Monday, January 21, 2008


Thank you for the compliment on the baby outfit, Susan. The receipient loved it and I sincerely hope I can knit something else if I ever have to do anymore shower presents. (Actually, I am knitting something else for a shower present but it, too, is a pattern I've done before.) I tend to choose to re-knit based on usually needing the item quickly, so I choose a pattern I've done before, which allows me to be quicker about it. I can be quicker because I've already noted any errata, I know what how it turned out with the fiber I chose before and I can sub in details easily due to having an idea if they'll work with the basic pattern without having to do a whole lot of math and graphing it out. I have tons of patterns I'd like to do but I just keep putting doing them off and then the baby (babies) concerned do like all babies and grow like weeds.
Alison, I'm totally flattered you like my socks after seeing your lacework! (I also get to tell all my friends that Alison, who, by the way, happens to have a great lace book published, commented on my blog.) I don't get to have the fun of wearing Birkies all year 'round since I'm in the mountains of VA and it was 11 degrees F last night but I do love my Crocs. Especially the fleece-lined ones. I love the Fleece Artist Merino sock yarn but it does felt the sole areas where they make contact with the Crocs. I don't mind since I know better felted than worn through but that might give someone else pause if they didn't realize this would happen. I also love my Crocs with my hand-knit socks because, for some unknown reason, they allow me to stand for longer periods without pain, something that has been an increasing problem with the RA. I can do better if I move about but I can't stand still so shopping lines are (pardon the pun) a total pain.
I realized the other day that while I had updated my Ravelry page (HokieKnitter there), I had failed to do so on my blog. Bad blogger. I had not shown you how the Rogue hoodie turned out when Tech Gal finally got to put it on for the first time:

Hmm, I had 2 more photos to show you, close-ups of the side cabling and the cuff inset cable but Blogger is refusing to cooperate. Maybe it will feel better tomorrow about letting me post those.
I've been very good since the last of September, 2007 about working faithfully on being project-monogamous. I had to be in order to finish up my Christmas presents. However, it now seems to have resulted in a slingshot effect and I'm having terrible pangs of startitis. I need to finish the Noni bag, which is half-done and wouldn't take a couple of days; the baby sweater set, which, help me Knitting-Powers-That-Be, really ought to be done by Friday so it could go with the grandma-to-be to the baby shower (the squeaking of the yarn is still really getting to me plus I managed to do the neck shaping at the sleeve edges instead of the neck edges and it's been in time-out for the weekend); and last but not least, the socks for my mom's birthday.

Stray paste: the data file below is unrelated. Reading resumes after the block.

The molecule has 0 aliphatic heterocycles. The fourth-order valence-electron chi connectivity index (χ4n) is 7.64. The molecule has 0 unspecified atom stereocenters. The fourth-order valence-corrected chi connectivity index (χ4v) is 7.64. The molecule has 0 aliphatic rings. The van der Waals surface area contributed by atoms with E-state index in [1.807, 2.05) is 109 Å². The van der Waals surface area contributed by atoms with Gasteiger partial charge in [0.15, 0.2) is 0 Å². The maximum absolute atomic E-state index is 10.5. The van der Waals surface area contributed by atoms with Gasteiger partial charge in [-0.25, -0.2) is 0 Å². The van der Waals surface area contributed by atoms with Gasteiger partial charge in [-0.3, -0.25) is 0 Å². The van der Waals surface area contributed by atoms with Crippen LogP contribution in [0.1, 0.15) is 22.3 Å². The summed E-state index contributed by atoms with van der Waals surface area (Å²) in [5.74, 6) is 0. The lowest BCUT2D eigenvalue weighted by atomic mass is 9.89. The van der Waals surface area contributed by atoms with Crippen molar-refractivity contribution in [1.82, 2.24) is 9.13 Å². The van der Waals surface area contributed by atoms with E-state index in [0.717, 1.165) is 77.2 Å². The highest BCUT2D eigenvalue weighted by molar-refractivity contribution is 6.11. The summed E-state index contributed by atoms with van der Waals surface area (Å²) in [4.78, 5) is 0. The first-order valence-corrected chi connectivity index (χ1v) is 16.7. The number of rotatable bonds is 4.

Instead, I picked Mystery Stole 3 back up from where it's lain neglected since August and managed to complete the first chart of clue 4 in a week. Yes, I know that's slow for some but I am a slow lace-knitter. I'm a slow knitter in general. But I have gotten excited about MS3 again and find I really, really want to finish it and love it and forget the other stuff.
Except...I seem to have started a sweater in RYC Soft Tweed that Evelyn, my lovely weaving mentor, left lying in plain sight with a "buy me" option on it. Dangling Rowan or RYC in front of me is like tempting an addict and had the unfortunate result of my coming home with 2 bags of the stuff. Yes, that's bags, not skeins. It's already been swatched and a plain, cozy, gartered welt knitted and the first few rows of the body started. I'm waffling about the sweater design though because I keep thinking how great a shawl this would make woven. This impulse was aided by the 11 F weather here. It's much easier to cast on that soft, warm, fluffy yarn for a quickie sweater (or warp it up for a nice shawl) when your husband keeps turning the furnace down everytime you turn your back. We fight this central furnace issue all year round--in the winter, he turns the thermostat down, I turn it up. In the summer, he turns it up, I turn it down. Do you think we'll ever arrive at the point we have the same temperature comfort zone?
I also swatched for the Ethnic Knitting Discovery KAL but am not pleased with the results and am down-hearted and not enthused about this at the moment. This is not due to the project involved but to the gorgeous swatches being posted by others and my lack of decision about exactly what colors and motifs I want to use for my Norwegian headband/sweater. So, to comfort myself about that, I pulled out sock yarn and needles but stopped myself from casting on by staring fixedly at my mom's socks and telling myself I really ought to finish them first. But I really need a pair of socks with green in them. Honest.